Islamabad: The Financial Action Task Force (FATF) has decided to keep Pakistan’s status on its gray list of countries.
Due to its failure to comply with 6 of the 27 points in the action plan of the global terrorist financing and money laundering supervision agency, the country has consistently ranked among the top.
The Paris-based global regulatory agency to curb terrorist financing and money laundering activities held a virtual plenary meeting from October 21 to 23 and reviewed Pakistan’s progress in its 27-point action plan.
FATF Chairman Dr. Marcus Player said at the video conference that once the remaining six conditions are met, the “site visit” will be approved, and a FATF team will visit the country for the next review. He said that the new deadline for Pakistan to meet the remaining conditions is February 2021.
The FATF president went on to say that as long as Pakistan can be seen progressing and fulfilling the requirements, it will be given a chance. Two countries, Iceland and Mongolia, were also removed from the FATF’s “black list”.
The statement added that Pakistan needs to work in four areas to address its strategic shortcomings, including proving that law enforcement agencies are identifying and investigating the widest range of terrorist terrorist activities, and that terrorist investigations and prosecutions target designated individuals and Entities, and entities acting on behalf of designated persons or entities. “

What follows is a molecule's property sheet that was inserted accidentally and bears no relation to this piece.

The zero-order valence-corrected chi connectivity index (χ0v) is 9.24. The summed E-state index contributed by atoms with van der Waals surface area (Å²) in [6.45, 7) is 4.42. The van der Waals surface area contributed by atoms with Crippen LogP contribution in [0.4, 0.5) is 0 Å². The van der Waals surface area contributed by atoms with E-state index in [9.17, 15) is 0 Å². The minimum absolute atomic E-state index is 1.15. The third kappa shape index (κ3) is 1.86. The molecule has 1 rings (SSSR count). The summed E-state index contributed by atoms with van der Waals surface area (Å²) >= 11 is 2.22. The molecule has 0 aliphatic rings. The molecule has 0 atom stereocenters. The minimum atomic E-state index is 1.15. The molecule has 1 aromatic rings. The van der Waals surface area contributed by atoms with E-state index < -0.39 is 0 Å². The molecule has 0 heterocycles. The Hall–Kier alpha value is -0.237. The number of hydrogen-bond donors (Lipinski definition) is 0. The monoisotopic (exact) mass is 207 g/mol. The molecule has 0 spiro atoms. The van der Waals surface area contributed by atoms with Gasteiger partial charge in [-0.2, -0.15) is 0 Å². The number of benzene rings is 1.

Pakistan also needs to demonstrate that “TF prosecutions result in effective, proportionate and dissuasive sanctions,” it said. In other words steps that are seen as “cosmetic” without lasting impact will not do, said a person familiar with the matter.
Pakistan will also need to demonstrate the “effective implementation of targeted financial sanctions against all 1267 and 1373 designated terrorists and their representatives or terrorists’ representatives to prevent the raising and transfer of funds, including NPOs (non-profits) involved in identifying and freezing assets. Organize) (movable and immovable property), and prohibit access to funds and financial services.” Resolution, the above-mentioned person said.
Besides this, Pakistan needed to show “enforcement against TFS (targeted financial sanctions) violations, including in relation to NPOs, of administrative and criminal penalties and provincial and federal authorities cooperating on enforcement cases,” it said.